Pedal boards transformers and power units 3

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This blog Nr 3 will give some simple advice on transformer and power units. These are the boxes or plugs that take down the 230VAC power so it can be distributed to the pedals or any other electrical appliance at the correct running voltage and ampere, well near enough ! Below I will show you my power rig ..it is simple and best to keep it that way, remember that every added pedal unit is a possible added noise source. I will just go through the spec so that we can match this up to the pedals in the next blog post. In general be very aware of cheap units, they are cheap because the materials are not top rate and the circuitry not the best. Look for power banks with isolated channels and a variation in output. For transformer check that these have circuit protection and low noise technology built-in.

Power units

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This is my Voodoo labs pedal power ISO 5. The ratings are: 60/50 Hz, with 3X9VAC-100mA outputs, a dual 9 & 12VAC-400mA output and one 18V-100mA output. All these channels are isolated, this is a must. So why is the (mA) milliampere important here …well the definition of one ampere is a measure of the rate of electron flow in an electrical conductor or circuit. One ampere of current represents one coulomb of electrical charge (6.24 x 1018 charge carriers) moving past a specific point in one second. In other words at any point in the circuit and during one second  6.24 quintillion electrons (6.24 x 1018 charge carriers) are moving, this causes the electrical current. As we measure in milliampere (a factor of 1000 less) this means that 100mA corresponds to 100 x 6.24 x 1015

So the higher the ampere rating, the more flow and the higher the current. by-the-way, voltage is the difference in charge or energy between two points in the circuit and the current is the rate at which the charge is flowing between those two points. So this obviously will affect things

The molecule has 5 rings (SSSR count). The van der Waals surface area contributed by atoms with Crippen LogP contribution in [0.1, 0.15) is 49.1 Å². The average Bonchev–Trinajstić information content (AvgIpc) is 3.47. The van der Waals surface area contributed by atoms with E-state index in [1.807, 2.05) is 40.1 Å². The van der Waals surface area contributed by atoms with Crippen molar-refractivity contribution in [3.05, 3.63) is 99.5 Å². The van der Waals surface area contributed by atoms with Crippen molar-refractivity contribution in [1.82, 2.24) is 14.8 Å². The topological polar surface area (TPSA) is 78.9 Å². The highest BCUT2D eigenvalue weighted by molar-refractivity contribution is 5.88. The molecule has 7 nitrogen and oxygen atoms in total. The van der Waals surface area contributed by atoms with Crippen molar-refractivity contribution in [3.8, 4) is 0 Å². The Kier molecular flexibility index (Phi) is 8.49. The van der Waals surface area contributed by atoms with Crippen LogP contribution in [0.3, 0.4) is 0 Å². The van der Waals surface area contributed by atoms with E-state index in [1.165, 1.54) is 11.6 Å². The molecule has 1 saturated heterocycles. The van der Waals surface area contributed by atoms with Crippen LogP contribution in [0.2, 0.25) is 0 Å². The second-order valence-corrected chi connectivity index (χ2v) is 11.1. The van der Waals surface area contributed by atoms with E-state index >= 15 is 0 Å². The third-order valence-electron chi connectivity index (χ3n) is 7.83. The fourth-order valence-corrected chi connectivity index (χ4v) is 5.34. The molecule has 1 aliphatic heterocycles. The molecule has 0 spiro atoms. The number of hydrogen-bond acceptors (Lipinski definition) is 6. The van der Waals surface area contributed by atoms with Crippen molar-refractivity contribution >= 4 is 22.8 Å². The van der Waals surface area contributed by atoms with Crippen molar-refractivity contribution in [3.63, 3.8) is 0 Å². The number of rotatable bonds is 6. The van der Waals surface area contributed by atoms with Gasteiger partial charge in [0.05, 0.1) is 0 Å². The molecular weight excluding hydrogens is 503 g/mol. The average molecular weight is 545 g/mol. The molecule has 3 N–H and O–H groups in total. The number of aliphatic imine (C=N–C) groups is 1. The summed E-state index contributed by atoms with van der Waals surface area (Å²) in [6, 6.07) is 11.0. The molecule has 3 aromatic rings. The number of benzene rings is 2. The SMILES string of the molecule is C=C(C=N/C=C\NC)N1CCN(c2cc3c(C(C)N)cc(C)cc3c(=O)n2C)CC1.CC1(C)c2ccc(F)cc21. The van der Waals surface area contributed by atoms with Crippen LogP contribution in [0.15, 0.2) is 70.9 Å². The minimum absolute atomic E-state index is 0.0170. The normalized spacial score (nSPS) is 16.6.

If your pedal is rated for 400mA that means it needs that current to work properly but your power source only gives 100mA then it’s not getting the power to run properly and it will not.

The outputs

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Here is the output

  1. 3x9VAC at 100mA for all pedals operating from a 9V battery or require less than 100mA.
  2. one 9V high current output for devices requiring 400mA but can power low current pedals.
  3. 12V high -current output for devices needing 12v and 400mA or less.
  4. 18V output but at 100mA. This will power pedals requiring 29V batteries or less then 100mA. Should not be used to power 9V pedals 

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This is my Carl Martin(Big John) power supply with 7X9VAC outputs at 600mA so no variation in output here. Although this unit also has 7 individual isolated outputs the earthing is not good on individual channels which means it gives a good amount of noise in the pedal board and it is leaving my rig. I actually think they have stop making this model. The new one is the Pro Power version 2 offers a number of features. It is switchable (110-230 V) AC input, and split that into 8 individual isolated and regulated 9v (150mA) – 12v (150mA) outputs, with extended power at output 7-8 9v (350mA) 12v (300mA), you have a power supply you can use virtually anywhere US or EU. There is a simple DIP switch on the back of the ProPower version 2, which allows you to switch the voltage of each output between 9-12v. I do not have this but its worth checking out.